Louisiana, the state which contains New Orleans and the southern part of the Mississippi River, still shows many aspects its French heritage. The outline of the state resembles a boot.
Date first visited by Europeans: Panfilo de Narváez, a Spanish explorer, led an expedition in 1528 to the mouth of the Mississippi, which is now the city of New Orleans.
Date admitted to US: 1812
Date seceded: 1861
Date readmitted to US: 1862 (partial), 1865 (complete).
Capital: Baton Rouge
Largest City: New Orleans
Terrain: Northern Louisiana resembles neighboring Texas and Arkansas, with hilly uplands. Driskill Mountain, is the highest point of the state, and is located in these uplands. It is only 535 feet above sea level, but New Orleans, the lowest point in the state, is actually 8 feet below sea level.
The southern part of the state is flatter then the north, and is home to many rivers, streams, and wetlands. It is also home to the largest river delta in the United States, the Mississippi River Delta (Not to be confused with the Mississippi Delta).
Area: 51,843 sq mi
Area Rank: 31st
Population rank: 25th
Electoral Votes: 8
The United States purchased the whole of the Louisiana Territory from France in 1803. The name was given to the state, but the Louisiana Territory included land that would become other statues such as Missouri, Arkansas , Texas, Iowa, Kansas, Colorado, South and North Dakota, and even as far north as Nebraska and Canada.
The French Pirate Jean Laffite (Spelled Lafitte in English documents) was based in Louisiana. He was captured, but was offered a pardon by President Andrew Jackson if he helped to defend Louisiana from the British in the war of 1812. Jackson was initially reluctant to trust the pirate and his band of smugglers, but then realized that the critical port of New Orleans was defended by only a thousand untrained men and two ships. The pirates, including Jean Laffite and his brother Pierre were pardoned after fighting in defense of the port. After only a couple of years of receiving the pardon the two brothers later resumed their smuggling.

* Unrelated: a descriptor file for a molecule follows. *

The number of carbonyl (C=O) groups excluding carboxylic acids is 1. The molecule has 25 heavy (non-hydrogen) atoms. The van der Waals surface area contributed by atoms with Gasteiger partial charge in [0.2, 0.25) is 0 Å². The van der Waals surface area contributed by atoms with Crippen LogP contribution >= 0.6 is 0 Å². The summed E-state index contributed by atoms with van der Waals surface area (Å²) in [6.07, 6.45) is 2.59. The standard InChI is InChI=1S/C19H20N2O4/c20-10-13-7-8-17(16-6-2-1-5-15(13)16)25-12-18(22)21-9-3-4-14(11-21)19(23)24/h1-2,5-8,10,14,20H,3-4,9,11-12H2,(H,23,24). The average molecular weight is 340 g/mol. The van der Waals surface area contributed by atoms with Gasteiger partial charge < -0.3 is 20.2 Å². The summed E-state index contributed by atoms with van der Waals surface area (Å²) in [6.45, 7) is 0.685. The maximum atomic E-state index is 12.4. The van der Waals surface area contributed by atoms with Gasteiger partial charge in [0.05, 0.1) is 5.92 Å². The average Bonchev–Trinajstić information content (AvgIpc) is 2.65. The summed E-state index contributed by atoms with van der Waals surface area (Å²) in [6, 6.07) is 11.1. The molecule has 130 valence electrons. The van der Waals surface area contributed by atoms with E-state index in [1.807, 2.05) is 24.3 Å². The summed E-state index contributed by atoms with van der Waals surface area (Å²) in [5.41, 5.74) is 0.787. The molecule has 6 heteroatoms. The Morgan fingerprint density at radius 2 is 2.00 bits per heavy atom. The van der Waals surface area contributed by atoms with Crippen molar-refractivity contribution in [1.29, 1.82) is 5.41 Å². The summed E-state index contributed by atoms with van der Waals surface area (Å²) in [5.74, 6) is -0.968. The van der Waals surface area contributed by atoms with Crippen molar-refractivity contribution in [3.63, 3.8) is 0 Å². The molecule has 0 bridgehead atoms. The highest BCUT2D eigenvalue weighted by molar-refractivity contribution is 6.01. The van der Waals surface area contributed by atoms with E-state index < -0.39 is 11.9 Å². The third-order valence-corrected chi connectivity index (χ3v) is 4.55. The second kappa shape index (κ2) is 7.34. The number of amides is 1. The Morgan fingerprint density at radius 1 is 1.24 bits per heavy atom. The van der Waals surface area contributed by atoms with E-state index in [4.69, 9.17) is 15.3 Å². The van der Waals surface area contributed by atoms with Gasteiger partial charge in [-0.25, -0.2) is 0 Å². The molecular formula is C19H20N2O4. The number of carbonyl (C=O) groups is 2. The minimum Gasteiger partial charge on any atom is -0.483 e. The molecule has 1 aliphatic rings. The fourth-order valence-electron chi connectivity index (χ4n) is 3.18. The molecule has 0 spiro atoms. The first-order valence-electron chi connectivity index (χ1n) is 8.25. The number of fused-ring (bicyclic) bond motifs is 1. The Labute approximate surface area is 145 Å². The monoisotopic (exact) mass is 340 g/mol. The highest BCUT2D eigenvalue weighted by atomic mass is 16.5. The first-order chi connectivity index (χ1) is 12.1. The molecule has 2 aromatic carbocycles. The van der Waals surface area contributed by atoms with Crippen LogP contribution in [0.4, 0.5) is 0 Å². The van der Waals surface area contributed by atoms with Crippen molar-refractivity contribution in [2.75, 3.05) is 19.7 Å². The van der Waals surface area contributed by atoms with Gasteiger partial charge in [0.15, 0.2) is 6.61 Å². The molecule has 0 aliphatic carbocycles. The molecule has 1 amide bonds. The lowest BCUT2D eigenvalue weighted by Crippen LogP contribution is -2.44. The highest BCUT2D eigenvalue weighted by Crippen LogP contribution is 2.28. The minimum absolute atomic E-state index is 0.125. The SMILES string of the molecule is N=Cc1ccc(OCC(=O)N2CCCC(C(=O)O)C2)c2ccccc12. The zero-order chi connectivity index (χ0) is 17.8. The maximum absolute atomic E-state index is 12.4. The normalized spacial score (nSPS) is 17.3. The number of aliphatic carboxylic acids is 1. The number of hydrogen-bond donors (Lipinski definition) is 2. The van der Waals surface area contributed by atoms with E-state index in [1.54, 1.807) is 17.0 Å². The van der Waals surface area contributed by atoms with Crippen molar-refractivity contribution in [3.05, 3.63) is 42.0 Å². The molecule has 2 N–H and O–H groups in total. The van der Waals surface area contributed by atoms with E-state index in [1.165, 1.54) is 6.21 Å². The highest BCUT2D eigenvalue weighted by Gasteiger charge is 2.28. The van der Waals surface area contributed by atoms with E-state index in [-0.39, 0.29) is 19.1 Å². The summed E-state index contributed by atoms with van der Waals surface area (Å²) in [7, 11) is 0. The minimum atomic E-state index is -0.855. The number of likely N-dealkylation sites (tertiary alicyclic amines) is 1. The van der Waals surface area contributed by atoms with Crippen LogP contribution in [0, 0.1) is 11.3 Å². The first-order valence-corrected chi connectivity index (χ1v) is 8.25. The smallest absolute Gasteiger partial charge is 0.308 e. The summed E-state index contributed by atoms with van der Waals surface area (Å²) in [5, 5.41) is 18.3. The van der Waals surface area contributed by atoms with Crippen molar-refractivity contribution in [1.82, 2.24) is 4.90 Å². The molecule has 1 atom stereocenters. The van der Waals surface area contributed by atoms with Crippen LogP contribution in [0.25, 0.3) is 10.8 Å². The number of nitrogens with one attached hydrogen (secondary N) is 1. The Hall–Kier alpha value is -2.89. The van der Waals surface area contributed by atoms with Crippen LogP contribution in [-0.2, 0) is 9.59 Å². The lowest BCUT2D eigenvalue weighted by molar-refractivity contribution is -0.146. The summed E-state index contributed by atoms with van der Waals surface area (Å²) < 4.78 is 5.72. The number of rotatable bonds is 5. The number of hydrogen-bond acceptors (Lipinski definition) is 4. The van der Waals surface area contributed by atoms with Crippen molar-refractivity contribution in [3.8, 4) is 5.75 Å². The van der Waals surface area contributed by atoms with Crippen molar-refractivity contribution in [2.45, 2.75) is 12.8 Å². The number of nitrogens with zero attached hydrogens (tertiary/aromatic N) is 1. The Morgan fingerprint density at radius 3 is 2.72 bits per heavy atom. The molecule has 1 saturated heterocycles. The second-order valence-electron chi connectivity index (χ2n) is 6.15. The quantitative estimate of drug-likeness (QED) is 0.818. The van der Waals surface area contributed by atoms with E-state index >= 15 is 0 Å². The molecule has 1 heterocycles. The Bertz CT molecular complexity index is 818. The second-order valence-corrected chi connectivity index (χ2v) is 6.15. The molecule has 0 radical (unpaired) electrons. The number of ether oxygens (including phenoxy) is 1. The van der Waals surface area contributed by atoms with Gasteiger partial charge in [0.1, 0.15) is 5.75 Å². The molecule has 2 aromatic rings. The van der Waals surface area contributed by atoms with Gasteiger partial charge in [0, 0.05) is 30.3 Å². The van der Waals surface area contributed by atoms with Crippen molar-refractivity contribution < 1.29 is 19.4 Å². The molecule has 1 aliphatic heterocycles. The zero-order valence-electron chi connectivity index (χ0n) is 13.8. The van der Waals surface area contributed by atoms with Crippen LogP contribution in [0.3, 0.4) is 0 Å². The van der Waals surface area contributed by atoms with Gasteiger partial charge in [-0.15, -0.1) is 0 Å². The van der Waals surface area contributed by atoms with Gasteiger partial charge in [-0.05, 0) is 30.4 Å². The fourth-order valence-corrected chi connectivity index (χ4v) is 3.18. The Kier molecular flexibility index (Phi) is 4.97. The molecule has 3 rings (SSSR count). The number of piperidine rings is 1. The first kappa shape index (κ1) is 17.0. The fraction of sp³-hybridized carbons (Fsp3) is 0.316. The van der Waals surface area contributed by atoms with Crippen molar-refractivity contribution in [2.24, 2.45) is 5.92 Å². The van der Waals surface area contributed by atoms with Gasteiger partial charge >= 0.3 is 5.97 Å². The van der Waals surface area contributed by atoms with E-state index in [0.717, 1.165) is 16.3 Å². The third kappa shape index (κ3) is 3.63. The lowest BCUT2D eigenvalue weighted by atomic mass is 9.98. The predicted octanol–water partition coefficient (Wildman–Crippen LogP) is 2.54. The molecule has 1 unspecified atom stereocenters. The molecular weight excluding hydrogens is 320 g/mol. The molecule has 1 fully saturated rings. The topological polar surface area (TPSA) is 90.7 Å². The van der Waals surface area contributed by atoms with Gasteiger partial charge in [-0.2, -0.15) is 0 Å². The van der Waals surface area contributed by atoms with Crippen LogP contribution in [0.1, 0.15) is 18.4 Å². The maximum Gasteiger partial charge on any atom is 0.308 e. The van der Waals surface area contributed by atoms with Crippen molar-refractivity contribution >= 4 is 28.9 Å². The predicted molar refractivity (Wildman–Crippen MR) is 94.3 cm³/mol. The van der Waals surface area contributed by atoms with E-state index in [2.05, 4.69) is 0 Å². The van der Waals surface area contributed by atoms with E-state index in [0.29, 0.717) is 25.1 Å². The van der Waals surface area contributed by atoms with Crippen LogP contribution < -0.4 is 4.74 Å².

Louisiana did not rejoin the Union all at once after the secession of the Confederate States of America. New Orleans was an important port, and the Union wanted to control the Mississippi river for transport and to divide the Confederacy. Furthermore, Major General Butler, a controversial figure, was given command of the city and rallied poor whites and poor blacks who had little economic reason to support slavery to help the Union, preventing a popular uprising. Various areas of Louisiana controlled by Federal troops were declared to be a state within the Union, and allowed their own elected officials in the US Congress.
In New Orleans, the Mardi Gras celebration is famous for parades, food, drink, parties and outrageous costumes. It is derived from the Catholic celebration of Carnival, which is a party before the observance of Lent, where many Catholics, Lutherans, Anglicans and other sects of Christianity do ritual fasting or otherwise refrain from certain indulgences. Carnival therefore is one last party before this solemn time.
The first recorded celebration of Mardi Gras was in 1699, but as many settlers in the region had a strong French and Catholic influence it is unlikely this was the first such celebration. In 1875 Mardi Gras was declared to be a state holiday for Louisiana, and has been celebrated ever since. Some parades, however, were suspended during both World War I and World War II.
Various 'Krewes' (pronounced just like 'crew'), or social clubs, obtain permits to hold gaudy and spectacular parades in the city of New Orleans during Mardi Gras. Several costume contests are also held across the city, along with lavish balls that many people have tried to crash or even obtain the old invitations for.
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